Wings and White-nose Syndrome in Bats * Moss Revived After Centuries Under Ice * Fleshing out Allosaurus * Glitches in a Neutron Star * How the Turtle got its Shell * Malaria's Malign Modification of Mosquitos
The bat population in North America is in serious decline as a result of an infectious fungal disease known as White-nose Syndrome. It is an infection that only affects the skin of the bat, and is so named because it appears as a white mark on the bat's nose. But a new study by Dr. Craig Willis, an Associate Professor and Chancellor's Research Chair in the Department of Biology at the University of Winnipeg, has focused on the bat's wings, where the infection results in lesions similar to burns. The resulting dehydration causes the thirsty bat to warm up too often during hibernation and use up fat reserves too quickly.
Moss revived after 400 years under glacier. Dr. Catharine La Farge
The Teardrop Glacier fills an 80-kilometre-long valley on Ellesmere Island in the Canadian High Arctic. In recent years, the glacier has been receding by approximately 4 metres per year. Among the rocks and mud yielded by this recession is a type of vegetation known as bryophytes - mosses and lichens. It had always been assumed that any vegetation underneath a glacier would be dead, but a new study by Dr. Catherine La Farge, from the Department of Biological Sciences at the University of Alberta, found surprising results. Tiny green stems suggested signs of life, so she brought samples back to her lab where the ancient moss - dated between 400 and 600 years old - was able to regenerate itself. The study suggests the landscape beneath retreating ice may now be regarded as an untapped genetic reservoir.
Allosaurus was an earlier, slightly smaller cousin of the great Tyrannosaurus Rex, but it was still a fearsome predator. In new work, Dr. Eric Snively, a paleontologist, post-doctoral researcher and instructor at Ohio University in Athens, Ohio, and his colleagues, have helped fill in the story of just how fearsome Allosaurus actually was. They used some new modelling technology to do a reconstruction of the head and neck muscles of the dinosaur, and this allowed them to understand how it moved, attacked and fed. They suggest the animal had a light and mobile head, and musculature optimized for driving the teeth down and pulling flesh from its prey.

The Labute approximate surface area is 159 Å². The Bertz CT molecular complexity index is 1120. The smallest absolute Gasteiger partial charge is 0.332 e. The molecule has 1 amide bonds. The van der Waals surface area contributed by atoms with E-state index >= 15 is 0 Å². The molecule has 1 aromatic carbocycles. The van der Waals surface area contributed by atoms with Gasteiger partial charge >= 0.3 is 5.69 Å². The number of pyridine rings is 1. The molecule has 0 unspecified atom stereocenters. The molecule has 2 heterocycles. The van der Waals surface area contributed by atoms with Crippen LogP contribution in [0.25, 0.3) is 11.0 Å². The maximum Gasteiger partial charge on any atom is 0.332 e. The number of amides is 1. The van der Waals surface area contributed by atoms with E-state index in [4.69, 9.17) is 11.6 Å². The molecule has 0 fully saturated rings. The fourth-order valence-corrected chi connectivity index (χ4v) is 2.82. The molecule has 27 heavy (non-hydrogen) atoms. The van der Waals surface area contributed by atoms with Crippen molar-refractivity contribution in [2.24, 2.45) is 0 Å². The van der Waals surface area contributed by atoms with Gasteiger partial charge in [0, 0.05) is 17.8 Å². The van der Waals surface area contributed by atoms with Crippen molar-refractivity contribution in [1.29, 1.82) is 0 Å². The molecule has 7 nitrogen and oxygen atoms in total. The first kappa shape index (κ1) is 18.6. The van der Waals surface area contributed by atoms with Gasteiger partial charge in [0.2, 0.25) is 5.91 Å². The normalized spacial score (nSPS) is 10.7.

Neutron star (bright blue) surrounded by a supernova remnant. ESA/XMM-Newton/M. Sasaki et al.
Dr. Vicky Kaspi, Professor and Canada Research Chair in Observational Astrophysics at McGill University, studies Neutron stars, the burnt-out cinders of large stars after they've gone supernova. These stars rotate at tremendous speeds, and emit extremely accurate clockwork pulses of radiation. But these stars also experience "glitches," during which their rotation speeds up fractionally for a brief period of time. These "glitches" are thought to be related to the complex interior of the star, parts of which may involve an exotic neutron superfluid. Recently, Dr. Kaspi's team observed a star suddenly slowing down - an "anti-glitch" - an unexpected event that may give further glimpses into the interior of these exotic objects. Related Links
The evolution of the turtle's shell has been something of a mystery, as there have been few fossils found of "transitional turtles" with incomplete or developing shells. In the fossil record, turtles seem to show up, shell intact, about 200 million years ago. But new work by Dr. Tyler Lyson, Peter Buck Post-doctoral Fellow at the Smithsonian Institution in Washington, DC, may have uncovered a turtle in the making, and may help tell the story of the turtle's shell. Dr. Lyson has been studying a South African fossil of an animal possessing broad ribs with flattened protective plates that were likely on the path to becoming a full shell. Related Links
The malaria parasite is one of the world's most fearsome diseases, causing 200 million cases and nearly a million deaths every year, worldwide. And part of its strategy seems to be giving superpowers to the mosquitos that carry it. Uninfected mosquitos are normally attracted to humans, as they need a blood meal from us to reproduce. But Dr. James Logan, senior lecturer in medical entomology at the London School of Hygiene and Tropical Medicine, and his colleagues, have found that mosquitos infected with malaria are far better at finding human hosts than normal mosquitos. They suspect that somehow the parasite is enhancing the mosquito's ability to smell human odours. Related Links
CBC's Rewind takes a look at space travel predictions since 1946. Listen to great clips from the CBC Radio Archives, with new commentary from Bob McDonald, about where space exploration should have taken us by now.